Disgracefully, no dissidents were freed and invited to the opening of our embassy in Havana.  No pledges were made to open the system and hold free elections.  No discussion was held about any Castro claims for reparations.  This is not only bad deal-making, but a betrayal of Jack Kennedy’s promise to the Bay of Pigs veterans that their flag, together with the U.S. flag would someday be raised in a free Havana.  Castro, a man who pathologically hates America, and who has promoted other dictatorships in Nicaragua, Venezuela, Angola and Ethiopia, must be laughing up the sleeve of his biadero.  

A genuine opening to Cuba on our terms, must now await the results of the 2016 presidential elections..
.

                                                                    JVLV: POPE’S VISIT TO CUBA: TYRANNY OF COMMUNISM

                                                             VS TYRANNY OF THE MARKET

                            
                                                                                                   By Jiri Valenta and Leni Friedman Valenta

                                                                          September 18, 2015



These writers admire His Holiness, Pope Francis. Like Jean Paul II, he has shown remarkable courage and compassion while supporting poor, suffering and disenfranchised throughout the world. Yet, on the eve of his visit to Cuba, and less experienced with communism than his Polish born predecessor, he describes the capitalism replacing communism in various countries as “a new tyranny,” But while capitalism is flawed system, communism is a disastrous one.  Like fascism, it encompasses a totalitarian system that destroys the souls of human beings, stripping them of all political, civic and religious freedoms. Capitalism, on the other hand, is intricately associated with a rising middle class and its consequent restraints on executive power.

We do not take issue with the U.S. opening to Cuba. This event, partly possible because of Francis’s aid, was the right thing to do.  Past U.S. policies have not worked. Economically suffering like its ally, radical Chavista Venezuela, and no longer able to rely on Venezuelan oil, the Cuban regime desperately needed economic assistance and foreign trade to survive.

With all this leverage, however, the opening presided over by U.S. Secretary of State John Kerry, was not exactly the “art of the deal.” Despite all rhetoric, Kerry unfortunately shunned the Cuban dissidents. At the opening of the U.S. Embassy he shut them out of the building. No space for them. Some excuse!

The month of August saw hundreds of arrests of dissidents in Cuba, as well as the beatings and dispersions of the Ladies in White, married to political prisoners.  It behooves His Holiness to fill in where Kerry failed. He must take the case of the dissidents to the source, insist on meeting with human rights activists at the Vatican Embassy in Havana, and demand that all political prisoners be freed. He should not be confused by the empty gesture of Castro brothers, used before the visits of the Pope’s two predecessors, Jean Paul II in 1998, and Pope Benedict, in 2012. In both cases the Castros released some prisoners before the papal visit, but those set free did not include prisoners convicted of “violations of state security,” i.e., political prisoners and human rights activists.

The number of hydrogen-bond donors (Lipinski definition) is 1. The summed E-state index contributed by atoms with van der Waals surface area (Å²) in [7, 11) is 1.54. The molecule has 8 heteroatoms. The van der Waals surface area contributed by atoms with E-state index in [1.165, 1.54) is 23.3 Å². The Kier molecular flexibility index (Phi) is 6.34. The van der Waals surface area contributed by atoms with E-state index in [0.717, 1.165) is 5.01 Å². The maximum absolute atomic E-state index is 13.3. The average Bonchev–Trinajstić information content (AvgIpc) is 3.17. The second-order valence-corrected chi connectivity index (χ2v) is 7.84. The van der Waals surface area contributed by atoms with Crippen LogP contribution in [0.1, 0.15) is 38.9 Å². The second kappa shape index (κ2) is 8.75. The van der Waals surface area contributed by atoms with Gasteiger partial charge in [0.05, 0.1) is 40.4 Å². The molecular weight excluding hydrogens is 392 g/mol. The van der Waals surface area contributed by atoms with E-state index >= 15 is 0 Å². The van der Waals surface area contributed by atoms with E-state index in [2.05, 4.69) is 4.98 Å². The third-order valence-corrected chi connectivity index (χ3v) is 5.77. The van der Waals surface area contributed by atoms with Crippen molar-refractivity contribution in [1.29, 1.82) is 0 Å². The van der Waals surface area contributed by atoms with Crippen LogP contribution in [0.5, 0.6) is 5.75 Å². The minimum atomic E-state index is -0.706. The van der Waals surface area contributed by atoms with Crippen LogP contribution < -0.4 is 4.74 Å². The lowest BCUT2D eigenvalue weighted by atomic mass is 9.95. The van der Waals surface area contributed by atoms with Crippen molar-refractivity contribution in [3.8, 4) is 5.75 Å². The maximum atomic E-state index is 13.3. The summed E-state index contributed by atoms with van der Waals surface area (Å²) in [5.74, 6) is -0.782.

Pope Francis should follow the examples of the Czech dissidents turned leaders of the 1989 gentle revolution, the late Vaclav Havel , Minister of Foreign Affairs Jiri Dienstbier and his still living deputy, Martin Palous, all whom I brought to Miami with the help of CANF leaders Jorge Mas Canosa and Feliciano Foyo. They rendered selfless support in the cause of human rights and liberty for the still oppressed island of Cuba.  Capitalism may be morally flawed, but Pope Francis hopefully will come to understand that the tyranny of communism is much worse than the tyranny of the market.

 

Dr. Jiri Valenta  was the first academic from the U. of Miami asked to be part of a pioneering, U.S. government-t supported trip of leading American scholars visiting Havana, shortly before the 1988 elections. His paper presented at the conference was entitled “Comrades, You Need Glasnost Here!” It was reprinted in the Miami Herald in English and Spanish. He has written on Cuban communism, Cuban relations with the former USSR and other former communist nations, and on international terrorism. His articles have appeared in the New York Times, Washington Times, Washington Quarterly, Cuban Studies, Problems of Communism, and Studies in Comparative Communism, as well as Moscow News and other leading Russian and Czech periodicals.

In 2011-2014, together with the editor of jvlv.net, Leni Friedman Valenta, he has also contributed numerous articles on Cuban relations with Nicaragua and Venezuela and Iran to the Tico Times, San Jose, the best English Central American newspaper in 2011-2014. While in San Jose, the Valentas also conducted research on Cuban and Russians relations with Venezuela, Nicaragua and Iran.



   WHO IS PEDRO FUENTES-CID ?  PERHAPS A FUTURE PRESIDENT OF CUBA 


                                                                                              INTERVIEWED  BY LENI FRIEDMAN VALENTA


                                                                                                                           JULY 21, 2014

In this riveting account, Pedro Fuentes-Cid, a former dissident and prisoner under Castro describes the experience of being arrested and nearly executed in a Castro prison.



I was arrested on 27 of March, 1961 at the age of 22.  The prison was the Fortress of La Cabana, a former Spanish fortress, considered the largest in the Americas.  It had been built after the English took Mora Castle, with its weak flank facing the harbor,  and also took over Havana.  The Cabanya Fortress was built less than a hundred years later. I was taken there to be shot before a firing squad.